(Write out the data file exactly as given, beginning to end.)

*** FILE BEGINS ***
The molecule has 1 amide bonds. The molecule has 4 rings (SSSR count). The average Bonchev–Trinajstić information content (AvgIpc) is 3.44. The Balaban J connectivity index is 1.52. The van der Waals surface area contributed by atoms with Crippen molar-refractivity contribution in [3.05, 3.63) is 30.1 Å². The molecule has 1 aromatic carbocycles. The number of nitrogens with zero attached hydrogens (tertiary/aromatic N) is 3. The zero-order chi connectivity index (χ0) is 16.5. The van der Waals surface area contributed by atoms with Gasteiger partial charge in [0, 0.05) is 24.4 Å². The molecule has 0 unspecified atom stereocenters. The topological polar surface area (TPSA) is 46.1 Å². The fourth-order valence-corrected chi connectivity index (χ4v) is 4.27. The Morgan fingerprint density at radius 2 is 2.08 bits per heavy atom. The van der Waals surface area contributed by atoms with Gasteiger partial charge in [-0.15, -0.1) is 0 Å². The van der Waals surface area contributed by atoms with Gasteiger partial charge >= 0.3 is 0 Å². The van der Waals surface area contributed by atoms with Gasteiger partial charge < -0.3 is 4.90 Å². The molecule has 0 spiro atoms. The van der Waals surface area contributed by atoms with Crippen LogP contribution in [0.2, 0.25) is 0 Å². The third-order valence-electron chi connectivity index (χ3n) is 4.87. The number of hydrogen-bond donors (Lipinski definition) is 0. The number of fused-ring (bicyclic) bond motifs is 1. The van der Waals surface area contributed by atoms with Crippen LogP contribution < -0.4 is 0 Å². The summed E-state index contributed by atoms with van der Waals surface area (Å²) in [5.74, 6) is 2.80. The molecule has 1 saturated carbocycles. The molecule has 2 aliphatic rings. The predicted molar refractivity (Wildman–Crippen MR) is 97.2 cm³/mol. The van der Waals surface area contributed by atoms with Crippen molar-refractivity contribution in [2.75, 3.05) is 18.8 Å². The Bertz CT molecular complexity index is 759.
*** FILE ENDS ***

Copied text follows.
The molecule has 1 amide bonds. The molecule has 4 rings (SSSR count). The average Bonchev–Trinajstić information content (AvgIpc) is 3.44. The Balaban J connectivity index is 1.52. The van der Waals surface area contributed by atoms with Crippen molar-refractivity contribution in [3.05, 3.63) is 30.1 Å². The molecule has 1 aromatic carbocycles. The number of nitrogens with zero attached hydrogens (tertiary/aromatic N) is 3. The zero-order chi connectivity index (χ0) is 16.5. The van der Waals surface area contributed by atoms with Gasteiger partial charge in [0, 0.05) is 24.4 Å². The molecule has 0 unspecified atom stereocenters. The topological polar surface area (TPSA) is 46.1 Å². The fourth-order valence-corrected chi connectivity index (χ4v) is 4.27. The Morgan fingerprint density at radius 2 is 2.08 bits per heavy atom. The van der Waals surface area contributed by atoms with Gasteiger partial charge in [-0.15, -0.1) is 0 Å². The van der Waals surface area contributed by atoms with Gasteiger partial charge >= 0.3 is 0 Å². The van der Waals surface area contributed by atoms with Gasteiger partial charge < -0.3 is 4.90 Å². The molecule has 0 spiro atoms. The van der Waals surface area contributed by atoms with Crippen LogP contribution in [0.2, 0.25) is 0 Å². The third-order valence-electron chi connectivity index (χ3n) is 4.87. The number of hydrogen-bond donors (Lipinski definition) is 0. The number of fused-ring (bicyclic) bond motifs is 1. The van der Waals surface area contributed by atoms with Crippen LogP contribution < -0.4 is 0 Å². The summed E-state index contributed by atoms with van der Waals surface area (Å²) in [5.74, 6) is 2.80. The molecule has 1 saturated carbocycles. The molecule has 2 aliphatic rings. The predicted molar refractivity (Wildman–Crippen MR) is 97.2 cm³/mol. The van der Waals surface area contributed by atoms with Crippen molar-refractivity contribution in [2.75, 3.05) is 18.8 Å². The Bertz CT molecular complexity index is 759.